Entering the name and description of a new dashboard. 3. Whoa! The page is now a grid. Those are just placeholders for arranging the dashboard components. Click +Component to insert a component.

A blank dashboard grid.

4. In the Select Report menu, find a report. Anthony chooses a report called Inventory Grouped by Kit Type. Click Select.

Selecting a report from private reports.5. In the Add Component window, select which component type to use. Anthony chooses a vertical bar chart. Click Add.

Selecting a vertical bar chart as a component.

6. Looks good so far, but this is the key information for his dashboard, the chart that puts all other data in context, so he wants to make it bigger. To resize a dashboard component, click it and then drag the corners and sides to change how much space it takes up. You can also move a component to a different area on the page.

7. One component is not enough for a full dashboard, so Anthony’s going to add more components. He clicks +Component again and repeats the process. Anthony adds the Transitional Housing Waitlist report and the In-Kind Food Donations By Month Sum reports.

More components added to the dashboard grid.

8. After all the components are added and sized, click Save.

This dashboard is already so helpful. Anthony can see who’s on the Transitional Housing waitlist, identify where the most food is being donated from for the food pantry program, and determine whether or not they’re low on supplies and need to take action.

A published dashboard.NPSP also comes with out-of-the-box dashboards. If you go to the Dashboards tab by clicking on Dashboards in the navigation bar and click All Folders on the left side, you’ll see the NPSP Fundraising Dashboards folder. For Sofia and the rest of the NMH development team, these dashboards are a huge win!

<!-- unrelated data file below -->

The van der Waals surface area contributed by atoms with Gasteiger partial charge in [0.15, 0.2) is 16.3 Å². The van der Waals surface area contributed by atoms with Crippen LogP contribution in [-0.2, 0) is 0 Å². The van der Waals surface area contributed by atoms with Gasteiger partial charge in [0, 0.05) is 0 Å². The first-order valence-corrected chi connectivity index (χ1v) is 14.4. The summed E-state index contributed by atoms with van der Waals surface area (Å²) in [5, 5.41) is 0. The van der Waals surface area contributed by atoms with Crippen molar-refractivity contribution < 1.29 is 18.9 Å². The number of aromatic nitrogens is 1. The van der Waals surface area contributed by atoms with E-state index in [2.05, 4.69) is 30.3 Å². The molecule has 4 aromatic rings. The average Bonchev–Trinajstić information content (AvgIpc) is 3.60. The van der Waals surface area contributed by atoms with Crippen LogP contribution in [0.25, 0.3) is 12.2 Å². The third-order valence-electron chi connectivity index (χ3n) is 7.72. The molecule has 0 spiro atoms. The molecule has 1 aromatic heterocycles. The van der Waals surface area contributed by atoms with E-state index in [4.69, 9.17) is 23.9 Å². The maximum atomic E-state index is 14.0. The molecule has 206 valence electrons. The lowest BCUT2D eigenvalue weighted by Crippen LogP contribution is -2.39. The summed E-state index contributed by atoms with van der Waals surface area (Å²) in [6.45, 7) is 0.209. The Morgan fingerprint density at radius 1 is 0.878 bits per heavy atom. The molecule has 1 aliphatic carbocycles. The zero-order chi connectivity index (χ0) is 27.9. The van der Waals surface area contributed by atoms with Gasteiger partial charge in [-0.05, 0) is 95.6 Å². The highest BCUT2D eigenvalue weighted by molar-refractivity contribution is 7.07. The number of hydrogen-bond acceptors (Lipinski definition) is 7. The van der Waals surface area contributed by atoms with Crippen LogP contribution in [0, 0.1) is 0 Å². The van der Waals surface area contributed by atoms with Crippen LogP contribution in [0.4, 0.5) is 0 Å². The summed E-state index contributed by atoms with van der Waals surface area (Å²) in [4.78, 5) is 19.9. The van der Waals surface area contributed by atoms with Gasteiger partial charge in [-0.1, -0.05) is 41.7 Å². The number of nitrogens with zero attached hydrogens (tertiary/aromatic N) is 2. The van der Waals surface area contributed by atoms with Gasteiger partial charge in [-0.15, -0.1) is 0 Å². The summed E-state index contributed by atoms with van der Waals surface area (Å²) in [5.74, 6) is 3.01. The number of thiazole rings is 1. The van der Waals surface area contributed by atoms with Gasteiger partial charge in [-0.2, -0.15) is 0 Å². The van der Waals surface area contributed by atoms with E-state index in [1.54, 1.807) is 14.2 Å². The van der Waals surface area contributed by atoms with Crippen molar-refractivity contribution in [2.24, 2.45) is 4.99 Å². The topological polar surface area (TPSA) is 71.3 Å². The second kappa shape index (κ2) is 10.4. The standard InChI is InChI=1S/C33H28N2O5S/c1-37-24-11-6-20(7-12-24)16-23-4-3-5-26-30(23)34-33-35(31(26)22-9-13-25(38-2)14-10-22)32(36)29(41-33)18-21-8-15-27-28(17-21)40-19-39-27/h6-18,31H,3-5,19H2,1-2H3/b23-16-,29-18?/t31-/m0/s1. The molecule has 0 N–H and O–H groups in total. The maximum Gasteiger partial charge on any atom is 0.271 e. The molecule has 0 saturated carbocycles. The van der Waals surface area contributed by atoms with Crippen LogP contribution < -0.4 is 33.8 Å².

A Word About Who Sees What

Anthony created the NMH Programs Dashboard in a Private Folder and plans on using it to help keep himself informed, but dashboards can be shared with others in the same way reports can. Salesforce sets up the security settings for dashboards in a couple of different ways. An admin or dashboard creator can determine whether staff accessing a dashboard will see the same data or if the data displayed will be dynamic. That is, each user will only see data they are allowed to view, according to their security settings. This frees up the need to create separate dashboards for each user.

  • Dynamic dashboards are typically used when a dashboard creator wants to show each user specific data, like personal fundraising results or number of open solicitations, without having to create multiple copies of a dashboard.
  • Standard dashboards (with data that everyone sees) are typically used when a dashboard creator wants to show organization-wide data to a set of users, such as overall fundraising results or campaign performance.

So, keep in mind that the data you see in a dashboard may not be the same data as your colleagues see.

All Together Now

Congratulations! You’ve reached the end of this module. We’ve thrown a lot of information at you, and don’t worry if you didn’t absorb it all right away—Trailhead is always here whenever you need a refresh. You can revisit this module—or any others—any time you like, starting again at the beginning and following each step sequentially or dropping in on a specific unit if that’s all you need. When you feel like you’ve completely mastered this material, don’t worry, there’s still more to learn—and more trails to keep you on the right path.

Until next time, happy trails!   

Happy NMH staff.